canine infectious respiratory disease complex (CIRDC)

We’ve come a long way in terms of medical diagnostic technology in recent years. It’s now cheap and easy to identify a wide range of viruses and bacteria, including some we’ve never seen before. However, our ability to find pathogens has outpaced our ability to understand the role they may (or may not) play in

For the past year or more, we’ve been trying to track infectious upper respiratory tract disease (officially known as “canine infectious respiratory disease complex (CIRDC)” but more commonly called “kennel cough”). It’s a tough thing to do since testing is limited, the disease is always present to some degree in the dog population, and there’s

As I mentioned recently, we’re tracking anecdotal reports of increased respiratory disease activity in dogs in Ontario.  If you have observations or cases to contribute/report, please take a few minutes to fill out our short survey here:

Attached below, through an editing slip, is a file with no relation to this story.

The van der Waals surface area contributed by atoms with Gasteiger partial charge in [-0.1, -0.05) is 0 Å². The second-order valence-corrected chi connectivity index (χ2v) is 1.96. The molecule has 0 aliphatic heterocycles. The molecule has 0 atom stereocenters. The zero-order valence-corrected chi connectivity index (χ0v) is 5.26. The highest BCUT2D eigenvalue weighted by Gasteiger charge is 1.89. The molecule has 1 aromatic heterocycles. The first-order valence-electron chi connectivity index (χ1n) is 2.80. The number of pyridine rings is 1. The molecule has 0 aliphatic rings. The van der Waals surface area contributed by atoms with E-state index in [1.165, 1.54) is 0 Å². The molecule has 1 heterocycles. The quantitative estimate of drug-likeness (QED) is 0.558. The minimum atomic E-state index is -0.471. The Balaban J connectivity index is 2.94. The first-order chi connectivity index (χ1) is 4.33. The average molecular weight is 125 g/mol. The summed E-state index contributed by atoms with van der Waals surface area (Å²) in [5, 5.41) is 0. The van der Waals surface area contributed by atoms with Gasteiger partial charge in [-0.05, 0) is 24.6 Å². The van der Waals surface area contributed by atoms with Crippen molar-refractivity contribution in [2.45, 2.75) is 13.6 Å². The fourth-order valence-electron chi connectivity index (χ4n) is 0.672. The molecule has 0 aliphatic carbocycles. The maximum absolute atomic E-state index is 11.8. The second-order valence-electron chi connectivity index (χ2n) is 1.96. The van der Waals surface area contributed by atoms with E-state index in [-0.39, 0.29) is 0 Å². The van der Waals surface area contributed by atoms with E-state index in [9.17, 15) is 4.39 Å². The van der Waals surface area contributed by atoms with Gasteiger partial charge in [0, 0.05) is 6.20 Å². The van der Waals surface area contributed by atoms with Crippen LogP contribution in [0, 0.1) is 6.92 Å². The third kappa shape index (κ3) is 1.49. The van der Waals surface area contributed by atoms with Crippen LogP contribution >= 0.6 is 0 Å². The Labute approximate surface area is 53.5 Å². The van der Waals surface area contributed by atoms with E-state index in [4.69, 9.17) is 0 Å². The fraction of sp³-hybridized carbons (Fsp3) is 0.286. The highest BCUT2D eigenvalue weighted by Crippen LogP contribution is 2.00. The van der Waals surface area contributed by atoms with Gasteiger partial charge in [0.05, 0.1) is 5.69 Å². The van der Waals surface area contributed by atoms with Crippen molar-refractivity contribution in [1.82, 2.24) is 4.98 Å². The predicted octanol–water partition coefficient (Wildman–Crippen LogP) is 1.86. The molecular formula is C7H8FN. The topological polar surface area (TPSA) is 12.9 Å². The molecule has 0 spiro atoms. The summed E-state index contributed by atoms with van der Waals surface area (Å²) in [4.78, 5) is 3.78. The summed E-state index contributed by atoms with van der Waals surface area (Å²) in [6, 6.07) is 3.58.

https://uoguelph.eu.qualtrics.com/jfe/form/SV_eP6E6AzIiJfnDlY

Infectious respiratory disease is endemic in dogs everywhere, so there’s always some disease activity going on. Sometimes

I get calls about concerns regarding increased respiratory disease in dogs all the time.

  • Sometimes, they’re the result of local disease outbreaks.
  • Sometimes, they’re just a result of increased awareness of the normal “baseline” disease rate, since “kennel cough” is always occurring at some level.
  • Sometimes, the circumstances just seem different, and we need to

I’ve recently received a few reports of serious (including fatal) respiratory disease in dogs in regions east of Toronto, Ontario. We often see localized variations in the incidence of “kennel cough” (aka canine infectious respiratory disease complex (CIRDC)), including sporadic outbreaks, but in this case there is particular concern about the number of severe infections